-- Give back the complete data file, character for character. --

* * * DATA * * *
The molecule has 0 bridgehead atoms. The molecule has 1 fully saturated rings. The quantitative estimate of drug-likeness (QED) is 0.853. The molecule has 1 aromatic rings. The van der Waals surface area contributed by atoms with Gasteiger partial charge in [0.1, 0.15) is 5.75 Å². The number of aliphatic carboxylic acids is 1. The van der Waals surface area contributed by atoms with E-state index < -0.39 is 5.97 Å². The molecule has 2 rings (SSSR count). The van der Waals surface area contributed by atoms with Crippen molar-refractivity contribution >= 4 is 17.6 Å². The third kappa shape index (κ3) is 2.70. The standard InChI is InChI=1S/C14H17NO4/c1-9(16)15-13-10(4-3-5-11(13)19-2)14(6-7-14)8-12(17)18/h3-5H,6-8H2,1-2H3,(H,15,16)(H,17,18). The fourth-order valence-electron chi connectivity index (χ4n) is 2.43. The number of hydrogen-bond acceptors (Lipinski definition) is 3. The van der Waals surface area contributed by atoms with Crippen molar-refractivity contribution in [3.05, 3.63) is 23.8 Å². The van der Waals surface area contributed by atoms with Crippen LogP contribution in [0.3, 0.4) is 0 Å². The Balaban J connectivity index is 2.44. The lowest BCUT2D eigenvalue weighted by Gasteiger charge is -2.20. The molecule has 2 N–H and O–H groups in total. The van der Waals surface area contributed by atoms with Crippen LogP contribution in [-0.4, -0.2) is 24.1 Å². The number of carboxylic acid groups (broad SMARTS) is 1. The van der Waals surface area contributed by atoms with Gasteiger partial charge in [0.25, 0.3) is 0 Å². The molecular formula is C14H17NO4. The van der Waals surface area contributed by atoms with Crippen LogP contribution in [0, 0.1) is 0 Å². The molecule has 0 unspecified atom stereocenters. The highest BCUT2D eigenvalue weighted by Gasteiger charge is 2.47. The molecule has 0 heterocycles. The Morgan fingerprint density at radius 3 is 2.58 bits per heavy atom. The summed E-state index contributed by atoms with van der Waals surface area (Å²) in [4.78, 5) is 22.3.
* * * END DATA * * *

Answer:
The molecule has 0 bridgehead atoms. The molecule has 1 fully saturated rings. The quantitative estimate of drug-likeness (QED) is 0.853. The molecule has 1 aromatic rings. The van der Waals surface area contributed by atoms with Gasteiger partial charge in [0.1, 0.15) is 5.75 Å². The number of aliphatic carboxylic acids is 1. The van der Waals surface area contributed by atoms with E-state index < -0.39 is 5.97 Å². The molecule has 2 rings (SSSR count). The van der Waals surface area contributed by atoms with Crippen molar-refractivity contribution >= 4 is 17.6 Å². The third kappa shape index (κ3) is 2.70. The standard InChI is InChI=1S/C14H17NO4/c1-9(16)15-13-10(4-3-5-11(13)19-2)14(6-7-14)8-12(17)18/h3-5H,6-8H2,1-2H3,(H,15,16)(H,17,18). The fourth-order valence-electron chi connectivity index (χ4n) is 2.43. The number of hydrogen-bond acceptors (Lipinski definition) is 3. The van der Waals surface area contributed by atoms with Crippen molar-refractivity contribution in [3.05, 3.63) is 23.8 Å². The van der Waals surface area contributed by atoms with Crippen LogP contribution in [0.3, 0.4) is 0 Å². The Balaban J connectivity index is 2.44. The lowest BCUT2D eigenvalue weighted by Gasteiger charge is -2.20. The molecule has 2 N–H and O–H groups in total. The van der Waals surface area contributed by atoms with Crippen LogP contribution in [-0.4, -0.2) is 24.1 Å². The number of carboxylic acid groups (broad SMARTS) is 1. The van der Waals surface area contributed by atoms with Gasteiger partial charge in [0.25, 0.3) is 0 Å². The molecular formula is C14H17NO4. The van der Waals surface area contributed by atoms with Crippen LogP contribution in [0, 0.1) is 0 Å². The molecule has 0 unspecified atom stereocenters. The highest BCUT2D eigenvalue weighted by Gasteiger charge is 2.47. The molecule has 0 heterocycles. The Morgan fingerprint density at radius 3 is 2.58 bits per heavy atom. The summed E-state index contributed by atoms with van der Waals surface area (Å²) in [4.78, 5) is 22.3.